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Cochrane corner: digital contact tracing technologies in epidemics

Cochrane corner: digital contact tracing technologies in epidemics

Anelisa Jaca1,&, Chinwe Juliana Iwu2, Charles Shey Wiysonge1,3,4


1Cochrane South Africa, South African Medical Research Council, Cape Town, South Africa, 2Department of Nursing and Midwifery, Faculty of Medicine and Health Sciences, Stellenbosch University, Cape Town, South Africa, 3School of Public Health and Family Medicine, University of Cape Town, Cape Town, South Africa, 4Department of Global Health, Faculty of Medicine and Health Sciences, Stellenbosch University, Cape Town, South Africa



&Corresponding author
Anelisa Jaca, Cochrane South Africa, South African Medical Research Council, Cape Town, South Africa




Contact tracing is a public health measure implemented to control the spread and break the chains of transmission of an infectious disease. It is done by identifying, assessing, and managing people who have been exposed to an infectious disease to prevent onward transmission. We summarize findings from a rapid Cochrane review that included cohort and modelling studies to assess the benefits and harms of digital solutions for identifying contacts of confirmed positive cases of an infectious disease. The review included 12 studies, which assessed digital contact tracing for the following infectious diseases: Ebola, tuberculosis, pertussis and coronavirus disease 2019 (COVID-19). This review revealed low-certainty evidence of a decrease in secondary cases of the targeted infectious disease, if digital contact tracing was used. However, it is uncertain from the currently available evidence whether digital contact tracing would produce more reliable counts of contacts and reduce the time taken to complete contact tracing. Therefore, implementation of digital contact tracing in the context of the ongoing coronavirus pandemic in African countries should be accompanied by a robust monitoring and evaluation framework. There should be an evaluation and documentation of the benefits, cost-effectiveness, acceptability, feasibility, equity impacts, and unintended consequences of the intervention.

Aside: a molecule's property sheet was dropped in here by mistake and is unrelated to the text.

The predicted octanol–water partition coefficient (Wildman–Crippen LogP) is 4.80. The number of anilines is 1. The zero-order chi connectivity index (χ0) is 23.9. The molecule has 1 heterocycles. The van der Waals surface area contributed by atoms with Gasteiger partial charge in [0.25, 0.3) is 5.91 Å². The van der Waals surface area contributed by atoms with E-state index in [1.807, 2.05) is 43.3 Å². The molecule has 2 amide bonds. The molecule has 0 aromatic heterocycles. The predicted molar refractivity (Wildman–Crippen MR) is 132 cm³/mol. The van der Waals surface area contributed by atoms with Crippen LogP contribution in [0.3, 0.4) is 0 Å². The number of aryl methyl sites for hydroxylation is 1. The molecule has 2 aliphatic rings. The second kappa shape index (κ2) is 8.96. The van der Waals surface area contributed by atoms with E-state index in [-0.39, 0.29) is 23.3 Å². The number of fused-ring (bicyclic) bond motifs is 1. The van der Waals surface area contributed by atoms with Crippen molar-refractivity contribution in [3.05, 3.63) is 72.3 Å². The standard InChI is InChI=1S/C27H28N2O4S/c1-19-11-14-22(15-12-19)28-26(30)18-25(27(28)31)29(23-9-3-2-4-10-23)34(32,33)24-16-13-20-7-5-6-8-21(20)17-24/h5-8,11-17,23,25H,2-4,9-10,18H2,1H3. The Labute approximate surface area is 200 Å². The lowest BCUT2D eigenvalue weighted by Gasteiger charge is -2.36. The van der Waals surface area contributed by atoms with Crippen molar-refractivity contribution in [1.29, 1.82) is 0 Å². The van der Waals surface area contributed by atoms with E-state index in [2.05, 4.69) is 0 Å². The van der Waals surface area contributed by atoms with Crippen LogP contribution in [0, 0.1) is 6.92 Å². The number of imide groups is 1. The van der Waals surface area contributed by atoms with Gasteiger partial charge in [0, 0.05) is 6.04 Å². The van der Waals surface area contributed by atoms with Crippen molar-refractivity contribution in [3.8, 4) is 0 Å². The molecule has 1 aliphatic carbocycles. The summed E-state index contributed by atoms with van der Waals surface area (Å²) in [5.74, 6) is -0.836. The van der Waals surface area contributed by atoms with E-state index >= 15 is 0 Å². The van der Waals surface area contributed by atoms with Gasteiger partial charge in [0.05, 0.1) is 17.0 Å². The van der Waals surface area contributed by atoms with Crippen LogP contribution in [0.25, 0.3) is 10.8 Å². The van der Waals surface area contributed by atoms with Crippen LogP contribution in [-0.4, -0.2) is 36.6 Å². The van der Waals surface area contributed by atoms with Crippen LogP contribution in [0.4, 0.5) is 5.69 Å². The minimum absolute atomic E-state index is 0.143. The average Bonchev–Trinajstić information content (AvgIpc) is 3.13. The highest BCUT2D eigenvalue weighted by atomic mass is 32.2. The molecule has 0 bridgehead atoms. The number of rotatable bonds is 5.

Commentary    Down

COVID-19 is caused by the severe acute respiratory syndrome-coronavirus-2 (SARS-CoV-2), and spreads from person-to-person through droplet and contact transmission [1]. The number of confirmed COVID-19 infections in Africa are rising as different countries in this region report new cases every day. The Africa Centres for Disease Control and Prevention, Africa has registered 1,307,444 cases and 31,520 deaths [2]. These number of cases are reported as countries continue to reopen their economies slowly after the shutdowns [2]. To control the spread of COVID-19, interventions are required to interrupt the chains of transmission to ensure that the number of new cases are kept below 1 (effective reproduction number < 1) [3]. Strategies, namely, case identification, isolation, testing and care, and contact tracing and quarantine, are vital actions needed to decrease transmission and control the epidemic [3]. Contact tracing for COVID-19 requires identifying individuals who may have been exposed to COVID-19 and following them up every day for 14 days. For contact tracing to be effective, countries must have sufficient capacity to test suspect cases in on time [3]. However, if this not possible, testing and contact tracing strategies may instead focus on specific high-risk areas with susceptible people, such as hospitals, care homes, or any other closed surroundings [3].


Tracing individuals who have been in contact with infected people can be effective in limiting the spread of an infection and number of deaths [4]. Implementing contact tracing helps in delaying the effects and impact of the pandemic by providing more time for preparedness and response efforts and reducing the number of people who are exposed and infected [5]. Decreasing the number of people who are infected means that fewer people will get sick or die, and that health systems will not be overwhelmed, i.e., hospitals and doctors will be better able to take care of the sick [6]. Various methods of contact tracing including traditional or manual contact tracing, self-reported diaries and surveys, interviews, other standard methods for determining close contacts, and other technologies compared to digital solutions can be used to achieve this, Digital contact tracing is a method of contact tracing relying on tracking systems, most often based on mobile devices, to determine contact between an infected patient and a user. It came to public prominence in the form of COVID-19 apps during the COVID-19 pandemic [7]. Numerous countries in Africa have either implemented or are considering the use digital contact-tracing as one of their strategies for controlling the spread of COVID-19. Countries like South Africa, Rwanda and Egypt have implemented digital contact tracing with the use of mobile app and cellphone tower data, respectively [8]. The World Health Organization (WHO), African region is also piloting a project with the Republic of Congo, with the aim of repurposing the Polio geographic information system (GIS) platform that was previously developed for EVD. Furthermore, WHO is also developing a global app for checking symptoms and tracing contacts, that would support Africa and other developing countries in their fight against COVID-19 [8].